Tuesday, June 26, 2012
BBQ. My personal favorite and something sacred to a lot of people and a lot of cultures. Burger King doing a version is practically food sacrilege. In spite of all of that I decided I had to give it a try. Honestly, I have to say that in terms of all the bbq I've ever ate it was probably not near the top half of the list. However, it's important to note that, for a Burger King product, it was surprisingly good, and I would even venture to say that it's the best new item BK has put on the menu in years. The bbq meat itself was very finely shredded (probably too much for my liking), and the flavor of the sauce was sweet but subtle. My sandwich also had a strange kind of sauce in addition to the red bbq sauce that seemed almost like a honey mustard. At first I was apprehensive but I didn't hate it. The sandwich was topped with some pitiful looking raw onions which I removed. They simply don't belong on a bbq sandwich. Granted, there was absolutely nothing that made this sandwich "Memphis" bbq which usually means heavily spiced meat and no sauce, but I understood from the get go that labeling it "Memphis" is just marketing.
The sweet potato fries are another matter altogether. I have to confess I'm a total sweet potato addict. I've ate them since I was a little kid, and in recent years when sweet potato fries have been the trend I've been a happy man. It was about time that a fast food chain jumped on this, and I think it was especially a good move for BK. Their regular fries are something I wouldn't feed to my dog so anything is a step up. Unfortunately, the sweet potato fries must not be a huge hit because the ones I had must have been sitting out quite a while and were rather soggy and cold. That being said I still can't hate too much on sweet potato fries and at BK I'd get them over their regular fries any time.
Taste 7.5/10 A fairly solid effort from BK that exceeded most of my admittedly low expectations. I would order both items again.
Value 8/10 I got a medium combo with upgraded fries and a special sandwich and it was basically the normal combo price. The Girlfriend got a Whopper Jr. combo and our bill was still only 11 bucks or so.
Misc I would be remiss if I didn't mention the entire experience of going to BK. Two words: it sucks. Burger King can revamp their menu, add a bunch of sundaes and drinks, and replace the traditional menu board with LED screens, but one thing hasn't changed. The service. The employees are easily the worst in all of fast food. We got ignored when we walked in, no one smiled, tables were dirty. It's just the type of thing you don't normally see at McDonald's. It's the reason my fries were cold, and that's why it's hard to go back.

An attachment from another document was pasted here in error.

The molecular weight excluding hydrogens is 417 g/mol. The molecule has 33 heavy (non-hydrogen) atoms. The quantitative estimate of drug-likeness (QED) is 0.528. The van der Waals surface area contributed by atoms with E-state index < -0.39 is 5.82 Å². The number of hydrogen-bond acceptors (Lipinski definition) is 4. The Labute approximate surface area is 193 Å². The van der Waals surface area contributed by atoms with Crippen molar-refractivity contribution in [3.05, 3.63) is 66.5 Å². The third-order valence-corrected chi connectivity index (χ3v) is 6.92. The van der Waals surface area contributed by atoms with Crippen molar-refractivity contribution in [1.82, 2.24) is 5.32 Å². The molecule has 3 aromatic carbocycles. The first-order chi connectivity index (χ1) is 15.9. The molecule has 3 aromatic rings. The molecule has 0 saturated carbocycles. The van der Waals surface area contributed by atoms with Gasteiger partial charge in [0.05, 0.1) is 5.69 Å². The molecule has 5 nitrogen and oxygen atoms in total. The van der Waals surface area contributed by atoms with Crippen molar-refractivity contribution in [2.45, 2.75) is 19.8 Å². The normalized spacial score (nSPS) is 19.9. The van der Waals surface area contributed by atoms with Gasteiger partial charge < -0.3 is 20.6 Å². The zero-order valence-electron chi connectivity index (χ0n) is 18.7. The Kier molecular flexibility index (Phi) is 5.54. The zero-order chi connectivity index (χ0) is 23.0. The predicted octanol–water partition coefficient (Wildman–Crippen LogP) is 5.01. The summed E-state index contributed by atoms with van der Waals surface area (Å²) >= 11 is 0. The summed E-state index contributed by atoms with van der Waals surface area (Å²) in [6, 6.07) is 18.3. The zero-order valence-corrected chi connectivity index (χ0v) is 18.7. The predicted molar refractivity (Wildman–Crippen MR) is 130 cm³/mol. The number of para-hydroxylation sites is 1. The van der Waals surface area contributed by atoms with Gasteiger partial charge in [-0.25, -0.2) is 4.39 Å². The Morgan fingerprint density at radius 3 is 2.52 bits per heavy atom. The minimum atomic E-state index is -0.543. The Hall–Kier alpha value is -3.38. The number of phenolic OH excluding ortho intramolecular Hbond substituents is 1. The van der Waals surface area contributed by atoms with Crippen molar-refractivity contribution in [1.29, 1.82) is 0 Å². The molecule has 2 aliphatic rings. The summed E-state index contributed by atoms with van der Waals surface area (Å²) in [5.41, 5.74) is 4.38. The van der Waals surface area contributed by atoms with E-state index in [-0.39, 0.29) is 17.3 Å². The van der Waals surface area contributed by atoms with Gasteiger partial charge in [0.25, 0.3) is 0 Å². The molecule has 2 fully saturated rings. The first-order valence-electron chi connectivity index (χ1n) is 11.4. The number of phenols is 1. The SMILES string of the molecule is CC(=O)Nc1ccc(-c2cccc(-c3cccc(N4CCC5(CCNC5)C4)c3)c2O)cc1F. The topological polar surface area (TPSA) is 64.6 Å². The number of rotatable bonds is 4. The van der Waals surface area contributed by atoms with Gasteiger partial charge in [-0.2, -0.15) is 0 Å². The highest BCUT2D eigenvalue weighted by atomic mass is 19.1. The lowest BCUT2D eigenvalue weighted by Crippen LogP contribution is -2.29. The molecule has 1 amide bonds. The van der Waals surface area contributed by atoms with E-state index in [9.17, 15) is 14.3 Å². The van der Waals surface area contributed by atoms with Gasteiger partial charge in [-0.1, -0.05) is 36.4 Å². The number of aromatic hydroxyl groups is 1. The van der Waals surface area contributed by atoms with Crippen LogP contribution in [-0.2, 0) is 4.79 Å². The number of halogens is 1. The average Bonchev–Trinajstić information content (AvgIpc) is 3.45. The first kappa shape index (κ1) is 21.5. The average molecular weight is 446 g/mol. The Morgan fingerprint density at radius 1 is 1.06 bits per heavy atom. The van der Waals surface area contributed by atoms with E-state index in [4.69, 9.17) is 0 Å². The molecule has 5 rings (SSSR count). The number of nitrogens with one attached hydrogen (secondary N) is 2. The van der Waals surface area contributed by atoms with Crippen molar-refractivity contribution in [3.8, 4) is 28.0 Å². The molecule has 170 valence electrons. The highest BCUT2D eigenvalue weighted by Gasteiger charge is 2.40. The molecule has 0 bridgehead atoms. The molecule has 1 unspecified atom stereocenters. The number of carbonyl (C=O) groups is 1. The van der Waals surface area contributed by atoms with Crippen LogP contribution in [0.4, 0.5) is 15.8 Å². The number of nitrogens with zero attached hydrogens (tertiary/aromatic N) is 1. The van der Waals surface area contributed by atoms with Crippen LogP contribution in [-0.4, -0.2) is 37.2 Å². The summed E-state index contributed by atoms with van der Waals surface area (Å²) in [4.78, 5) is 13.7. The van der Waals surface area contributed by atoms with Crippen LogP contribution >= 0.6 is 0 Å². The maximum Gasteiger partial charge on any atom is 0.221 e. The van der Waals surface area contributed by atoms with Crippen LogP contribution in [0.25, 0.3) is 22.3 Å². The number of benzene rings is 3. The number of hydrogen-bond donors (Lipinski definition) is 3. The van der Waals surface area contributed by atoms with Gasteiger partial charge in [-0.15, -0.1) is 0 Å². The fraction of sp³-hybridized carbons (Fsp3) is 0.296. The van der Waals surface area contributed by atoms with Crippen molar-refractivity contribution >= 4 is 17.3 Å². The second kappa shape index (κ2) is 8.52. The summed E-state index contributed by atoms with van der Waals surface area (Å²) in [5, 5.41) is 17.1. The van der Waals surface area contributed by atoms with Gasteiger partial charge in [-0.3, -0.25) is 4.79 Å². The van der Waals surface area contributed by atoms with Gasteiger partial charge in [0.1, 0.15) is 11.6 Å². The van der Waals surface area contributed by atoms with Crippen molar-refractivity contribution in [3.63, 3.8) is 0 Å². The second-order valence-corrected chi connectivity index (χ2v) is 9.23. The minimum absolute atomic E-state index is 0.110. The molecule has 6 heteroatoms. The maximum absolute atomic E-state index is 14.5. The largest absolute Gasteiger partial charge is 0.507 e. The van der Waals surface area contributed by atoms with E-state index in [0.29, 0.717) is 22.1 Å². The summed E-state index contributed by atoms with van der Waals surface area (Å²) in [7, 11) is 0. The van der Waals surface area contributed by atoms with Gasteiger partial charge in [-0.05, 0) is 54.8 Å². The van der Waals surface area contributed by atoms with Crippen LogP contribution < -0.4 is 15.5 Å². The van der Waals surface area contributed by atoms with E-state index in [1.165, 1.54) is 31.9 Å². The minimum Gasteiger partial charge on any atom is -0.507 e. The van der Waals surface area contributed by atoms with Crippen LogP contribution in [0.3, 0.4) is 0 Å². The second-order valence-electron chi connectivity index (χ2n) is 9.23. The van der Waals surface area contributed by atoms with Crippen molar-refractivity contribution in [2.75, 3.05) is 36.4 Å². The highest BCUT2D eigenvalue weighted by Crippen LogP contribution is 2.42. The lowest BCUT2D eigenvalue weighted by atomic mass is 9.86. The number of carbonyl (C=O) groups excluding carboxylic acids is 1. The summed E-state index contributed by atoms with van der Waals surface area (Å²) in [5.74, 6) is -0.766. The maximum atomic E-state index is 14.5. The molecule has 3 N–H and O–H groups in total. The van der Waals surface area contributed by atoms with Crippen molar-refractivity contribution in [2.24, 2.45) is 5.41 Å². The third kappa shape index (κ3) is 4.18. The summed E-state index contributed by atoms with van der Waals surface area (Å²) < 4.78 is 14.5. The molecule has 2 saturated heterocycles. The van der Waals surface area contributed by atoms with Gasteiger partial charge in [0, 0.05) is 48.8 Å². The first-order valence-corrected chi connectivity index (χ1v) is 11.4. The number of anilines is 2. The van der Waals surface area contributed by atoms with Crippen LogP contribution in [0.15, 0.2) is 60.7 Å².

Thursday, June 21, 2012
They sent me small samples of 4 varieties: sweet onion, red pepper, jalapeno, and traditional corn. The first thing I should note that at first glance these look like your basic tortilla chips you've had thousands of times with little fanfare. On a second look however, I noticed that these chips had something I had never seen before. The flavorings weren't just a dry powder coating on the chip. The jalapeno variety actually have dried flecks of real jalapenos worked into the chips. Ditto for the red pepper and sweet onion. This made for flavors that were extremely potent, and regarding the jalapeno specifically probably the spiciest chip I've ever had. The red pepper chip, though not as spicy, was equally as satisfying. It was a taste similar to a salsa flavored chip made by other companies but with a fresher taste. In contrast the sweet onion flavor was maybe the worst snack food I've ever tasted. The fresh taste that was there in the other varieties was totally lacking here. Instead the onion taste was overly abrasive and almost rancid though that may be a touch too harsh. The good news was that the plain corn variety was as good as the sweet onion was bad. Out of all the tortilla chips I've eaten in my life I have never had one actually taste like real sweet corn until I had The Better Chip. I've heard that they sell these at Meijier, and I will gladly spend my own money to get a bag. I'm not sure how much they cost, but it's worth it.
Taste 8/10 jalapeno and red pepper, 10/10 corn tortilla, 0/10 sweet onion As I said above there isn't a lot of middle ground here. Just know what to get and what to avoid.
Value ? I don't know what the retail price is for a bag of these chips, but I'd be willing to pay 5 or 6 bucks for a bag of the jalapeno, red pepper, or the corn and be very happy.
Monday, June 18, 2012